Blockchain technology is a solution to the problem of privacy in Big Data
Are you sure you know how your data is being used and monetised? If you did, you would think twice before revealing personal information so freely
Just as you might think twice before eating chicken nuggets once you see how they are prepared, you probably wouldn’t be willing to reveal your personal information after finding out how it is used and monetised.
Freedom has become one of the most Bitcoin Legacy commodified assets in the world, and year after year the internet continues to erode it.
We live in a world where we have to deal with 5,000 words of terms and conditions when we buy shoes. Crucial details about what companies do with our data are buried in piles of legal jargon, leading most of us to click ‚I agree‘ without thinking about the consequences.
In other cases, companies are unacceptably opaque about how our information is being used. This is a big problem when companies offer their services ‚for free’… on the condition that we give them our email address, phone number and other details.
A scene from the recent sci-fi TV series Maniac perfectly describes where the world is headed. A character is given the choice between paying for an underground ticket or receiving it for free in exchange for some personal information. Predictably, he opts for the second option.
This is basically what we do every day: we give our data to corporations, big and small, sacrificing our privacy and freedom in the process.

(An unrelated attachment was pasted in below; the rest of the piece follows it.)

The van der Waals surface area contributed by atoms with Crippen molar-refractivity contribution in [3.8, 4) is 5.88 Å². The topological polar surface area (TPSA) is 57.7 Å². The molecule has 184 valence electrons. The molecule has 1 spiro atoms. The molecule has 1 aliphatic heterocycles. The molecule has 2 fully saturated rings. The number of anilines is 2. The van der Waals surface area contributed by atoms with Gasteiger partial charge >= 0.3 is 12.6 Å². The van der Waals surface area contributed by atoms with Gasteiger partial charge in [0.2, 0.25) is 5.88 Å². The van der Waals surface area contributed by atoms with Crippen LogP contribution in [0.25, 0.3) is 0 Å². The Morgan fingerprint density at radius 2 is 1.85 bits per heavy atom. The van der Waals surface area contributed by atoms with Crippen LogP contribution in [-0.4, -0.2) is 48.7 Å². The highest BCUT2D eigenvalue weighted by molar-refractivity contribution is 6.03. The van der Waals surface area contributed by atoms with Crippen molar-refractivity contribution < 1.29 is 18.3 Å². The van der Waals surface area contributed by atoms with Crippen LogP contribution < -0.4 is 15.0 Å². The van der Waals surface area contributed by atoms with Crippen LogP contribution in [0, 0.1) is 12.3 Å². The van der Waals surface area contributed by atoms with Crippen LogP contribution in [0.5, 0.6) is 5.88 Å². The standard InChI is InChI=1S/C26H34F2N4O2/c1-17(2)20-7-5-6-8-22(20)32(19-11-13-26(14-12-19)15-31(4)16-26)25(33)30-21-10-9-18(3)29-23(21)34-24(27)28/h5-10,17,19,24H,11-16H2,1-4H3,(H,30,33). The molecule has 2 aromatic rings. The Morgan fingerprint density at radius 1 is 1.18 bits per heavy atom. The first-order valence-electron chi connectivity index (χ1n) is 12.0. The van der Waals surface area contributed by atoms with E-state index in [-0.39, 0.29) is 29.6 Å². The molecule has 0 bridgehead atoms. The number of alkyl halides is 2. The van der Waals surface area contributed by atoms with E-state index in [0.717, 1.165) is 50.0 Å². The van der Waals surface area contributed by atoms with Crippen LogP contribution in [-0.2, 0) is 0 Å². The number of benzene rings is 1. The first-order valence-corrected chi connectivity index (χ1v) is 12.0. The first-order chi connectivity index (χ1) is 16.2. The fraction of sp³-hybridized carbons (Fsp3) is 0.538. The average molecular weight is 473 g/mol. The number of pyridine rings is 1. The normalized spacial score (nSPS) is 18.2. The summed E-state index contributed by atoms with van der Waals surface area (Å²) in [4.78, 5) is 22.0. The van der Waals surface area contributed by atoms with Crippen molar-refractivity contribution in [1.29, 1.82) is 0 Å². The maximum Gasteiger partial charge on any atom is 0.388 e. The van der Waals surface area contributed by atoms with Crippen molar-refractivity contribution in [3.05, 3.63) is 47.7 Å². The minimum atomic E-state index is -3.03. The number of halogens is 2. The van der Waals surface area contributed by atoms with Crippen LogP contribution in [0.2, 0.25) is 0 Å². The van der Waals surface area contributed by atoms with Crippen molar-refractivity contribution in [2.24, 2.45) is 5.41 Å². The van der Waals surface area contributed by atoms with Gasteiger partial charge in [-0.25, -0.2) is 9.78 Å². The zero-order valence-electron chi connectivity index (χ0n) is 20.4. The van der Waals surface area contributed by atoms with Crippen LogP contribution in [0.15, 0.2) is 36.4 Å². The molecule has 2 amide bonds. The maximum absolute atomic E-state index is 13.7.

We have reached the point where individual states have had to step in with rules and regulations designed to protect the general public, as a good portion of them are not aware of what they are accepting when they tick a seemingly innocuous box on a website.
Moreover, the fact that tech giants are worried about these taps being closed is significant. When Apple unveiled a new feature that allows users to disable the monitoring of their activities on apps and websites, Facebook launched an aggressive PR campaign against such measures. The social network claimed that its initiative was intended to protect small businesses that rely on the platform for targeted advertising. The more cynical might see it as a veiled attempt to protect the profits of a company accused of the most insidious and influential data mining in history.
Pandora’s box has been opened
We have opened Pandora’s box, and things are starting to change. The long-awaited discussions about our online privacy are emerging.
For more than 10 years now, we have had an abundance of financial freedom thanks to Bitcoin (BTC) and its competitors… but there is still much to be done in other areas of our society.
Last week, I went grocery shopping and spontaneously bought a moisturiser. When I got home, I did a Google search to find out more about the product. For the next seven days, I was bombarded with advertisements for moisturising creams on Facebook.
Like our health, wellbeing and careers, freedom is a personal responsibility that we need to monitor, maintain and protect, especially in the digital world where it can be easily sold in exchange for access to free services.
To feel free and safe in our homes, we rely on the privacy of our property, and the trustworthiness of our friends and neighbours. Government laws and housing association rules subscribe to these principles. However, we also entrust our financial privacy to institutions, trusting that they will be accountable to regulators and central banks. The reason Bitcoin was created in 2009 is that our expectations have not been met.